Thepromotion element serves to direct and ensure awareness of thegood/service provided by the business to the customers informing thecustomers of the products benefits and capacity to satisfy needsand/or wants in the most accessible ways. Chanel boasts of a strongadvertising campaign in which it reaches her customers to make themaware of the company’s products- billboards, magazines, fashionshows, YouTube and television adverts. For instance, the companyinvites high-profile bloggers, fashionists and models to arouseinterest in and attract current as well as potential customers forattendance. The place element helps in availing the product at theright location at the correct time using the most appropriate meansfor the customers to have it as and when the need arises. Chanel SAoperates its own stores across the globe as well as collaboratingwith other retail stores such as Harrod’s, Bloomingdales and Macy’sto ensure that her products are at strategic places near hercustomers.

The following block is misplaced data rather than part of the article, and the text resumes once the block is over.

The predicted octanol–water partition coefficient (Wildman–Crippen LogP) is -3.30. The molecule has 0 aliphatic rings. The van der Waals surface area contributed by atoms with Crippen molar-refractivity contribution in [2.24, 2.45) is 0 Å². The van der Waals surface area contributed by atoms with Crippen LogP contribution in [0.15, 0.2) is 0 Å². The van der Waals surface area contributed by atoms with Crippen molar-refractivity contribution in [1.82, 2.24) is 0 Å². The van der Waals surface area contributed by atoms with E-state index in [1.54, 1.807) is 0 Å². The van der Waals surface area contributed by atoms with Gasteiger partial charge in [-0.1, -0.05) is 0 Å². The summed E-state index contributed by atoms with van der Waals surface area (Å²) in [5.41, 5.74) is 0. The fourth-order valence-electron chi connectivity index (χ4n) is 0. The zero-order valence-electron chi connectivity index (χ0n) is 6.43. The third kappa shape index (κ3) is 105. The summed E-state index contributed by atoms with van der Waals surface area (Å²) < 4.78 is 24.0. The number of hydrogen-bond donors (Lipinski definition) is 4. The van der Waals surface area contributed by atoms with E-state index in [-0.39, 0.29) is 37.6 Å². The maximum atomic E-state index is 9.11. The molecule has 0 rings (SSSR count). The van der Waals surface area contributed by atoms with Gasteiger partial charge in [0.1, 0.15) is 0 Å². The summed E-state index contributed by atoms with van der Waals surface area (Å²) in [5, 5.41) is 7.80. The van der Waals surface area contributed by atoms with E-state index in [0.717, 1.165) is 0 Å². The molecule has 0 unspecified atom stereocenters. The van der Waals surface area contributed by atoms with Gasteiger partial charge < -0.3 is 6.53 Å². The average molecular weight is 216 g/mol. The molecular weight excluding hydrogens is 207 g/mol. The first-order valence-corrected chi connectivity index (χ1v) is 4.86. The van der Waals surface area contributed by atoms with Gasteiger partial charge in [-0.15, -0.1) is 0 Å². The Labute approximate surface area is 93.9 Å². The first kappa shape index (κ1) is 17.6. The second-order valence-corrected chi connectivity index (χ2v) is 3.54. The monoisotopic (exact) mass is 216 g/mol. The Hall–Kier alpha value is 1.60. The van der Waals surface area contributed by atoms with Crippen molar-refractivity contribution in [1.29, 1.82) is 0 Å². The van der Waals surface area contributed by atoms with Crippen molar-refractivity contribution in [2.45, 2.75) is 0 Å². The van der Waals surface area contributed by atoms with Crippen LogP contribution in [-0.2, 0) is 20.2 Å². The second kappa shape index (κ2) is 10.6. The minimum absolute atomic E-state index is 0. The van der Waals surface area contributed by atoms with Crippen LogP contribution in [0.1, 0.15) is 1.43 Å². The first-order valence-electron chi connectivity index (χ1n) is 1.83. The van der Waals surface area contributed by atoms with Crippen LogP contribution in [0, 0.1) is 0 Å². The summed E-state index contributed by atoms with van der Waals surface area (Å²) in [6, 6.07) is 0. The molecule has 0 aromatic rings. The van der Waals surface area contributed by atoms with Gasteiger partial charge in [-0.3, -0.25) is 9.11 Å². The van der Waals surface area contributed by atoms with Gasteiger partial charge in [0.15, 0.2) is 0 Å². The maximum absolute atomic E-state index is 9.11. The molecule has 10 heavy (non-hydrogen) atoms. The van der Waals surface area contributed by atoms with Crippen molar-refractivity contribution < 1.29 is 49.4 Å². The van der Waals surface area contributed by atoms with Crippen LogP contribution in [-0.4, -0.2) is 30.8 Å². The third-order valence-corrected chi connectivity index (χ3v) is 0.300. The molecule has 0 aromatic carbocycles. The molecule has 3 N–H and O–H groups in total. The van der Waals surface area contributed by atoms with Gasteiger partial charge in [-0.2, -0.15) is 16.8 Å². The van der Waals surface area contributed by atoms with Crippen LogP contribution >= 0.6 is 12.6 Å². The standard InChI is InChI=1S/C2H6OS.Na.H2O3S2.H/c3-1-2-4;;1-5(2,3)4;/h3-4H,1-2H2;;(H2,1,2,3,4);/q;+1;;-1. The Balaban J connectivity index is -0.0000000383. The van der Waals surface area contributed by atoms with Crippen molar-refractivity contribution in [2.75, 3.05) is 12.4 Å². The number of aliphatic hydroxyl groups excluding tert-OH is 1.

1. Consumer market